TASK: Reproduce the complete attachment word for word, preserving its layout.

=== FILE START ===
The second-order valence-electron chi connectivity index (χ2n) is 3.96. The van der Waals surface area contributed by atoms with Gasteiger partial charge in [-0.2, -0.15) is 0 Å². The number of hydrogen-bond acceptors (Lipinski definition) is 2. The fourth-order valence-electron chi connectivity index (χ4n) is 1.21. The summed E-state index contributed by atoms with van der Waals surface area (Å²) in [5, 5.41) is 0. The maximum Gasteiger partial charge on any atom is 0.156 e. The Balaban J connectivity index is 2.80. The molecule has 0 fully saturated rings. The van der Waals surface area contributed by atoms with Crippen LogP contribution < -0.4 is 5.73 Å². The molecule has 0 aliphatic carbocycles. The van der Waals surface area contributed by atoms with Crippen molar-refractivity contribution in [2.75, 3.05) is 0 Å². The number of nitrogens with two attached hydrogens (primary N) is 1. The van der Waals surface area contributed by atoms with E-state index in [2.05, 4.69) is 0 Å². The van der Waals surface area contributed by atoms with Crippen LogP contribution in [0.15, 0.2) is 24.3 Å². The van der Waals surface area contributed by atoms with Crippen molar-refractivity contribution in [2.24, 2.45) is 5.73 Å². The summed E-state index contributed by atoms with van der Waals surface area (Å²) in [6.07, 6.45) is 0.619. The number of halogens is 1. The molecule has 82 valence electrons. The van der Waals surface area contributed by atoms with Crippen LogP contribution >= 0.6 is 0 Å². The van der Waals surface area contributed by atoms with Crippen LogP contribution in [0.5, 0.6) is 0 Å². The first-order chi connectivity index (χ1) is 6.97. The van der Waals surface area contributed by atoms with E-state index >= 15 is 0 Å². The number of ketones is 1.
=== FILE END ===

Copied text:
The second-order valence-electron chi connectivity index (χ2n) is 3.96. The van der Waals surface area contributed by atoms with Gasteiger partial charge in [-0.2, -0.15) is 0 Å². The number of hydrogen-bond acceptors (Lipinski definition) is 2. The fourth-order valence-electron chi connectivity index (χ4n) is 1.21. The summed E-state index contributed by atoms with van der Waals surface area (Å²) in [5, 5.41) is 0. The maximum Gasteiger partial charge on any atom is 0.156 e. The Balaban J connectivity index is 2.80. The molecule has 0 fully saturated rings. The van der Waals surface area contributed by atoms with Crippen LogP contribution < -0.4 is 5.73 Å². The molecule has 0 aliphatic carbocycles. The van der Waals surface area contributed by atoms with Crippen molar-refractivity contribution in [2.75, 3.05) is 0 Å². The number of nitrogens with two attached hydrogens (primary N) is 1. The van der Waals surface area contributed by atoms with E-state index in [2.05, 4.69) is 0 Å². The van der Waals surface area contributed by atoms with Crippen LogP contribution in [0.15, 0.2) is 24.3 Å². The van der Waals surface area contributed by atoms with Crippen molar-refractivity contribution in [2.24, 2.45) is 5.73 Å². The summed E-state index contributed by atoms with van der Waals surface area (Å²) in [6.07, 6.45) is 0.619. The number of halogens is 1. The molecule has 82 valence electrons. The van der Waals surface area contributed by atoms with Crippen LogP contribution >= 0.6 is 0 Å². The van der Waals surface area contributed by atoms with Crippen LogP contribution in [0.5, 0.6) is 0 Å². The first-order chi connectivity index (χ1) is 6.97. The van der Waals surface area contributed by atoms with E-state index >= 15 is 0 Å². The number of ketones is 1.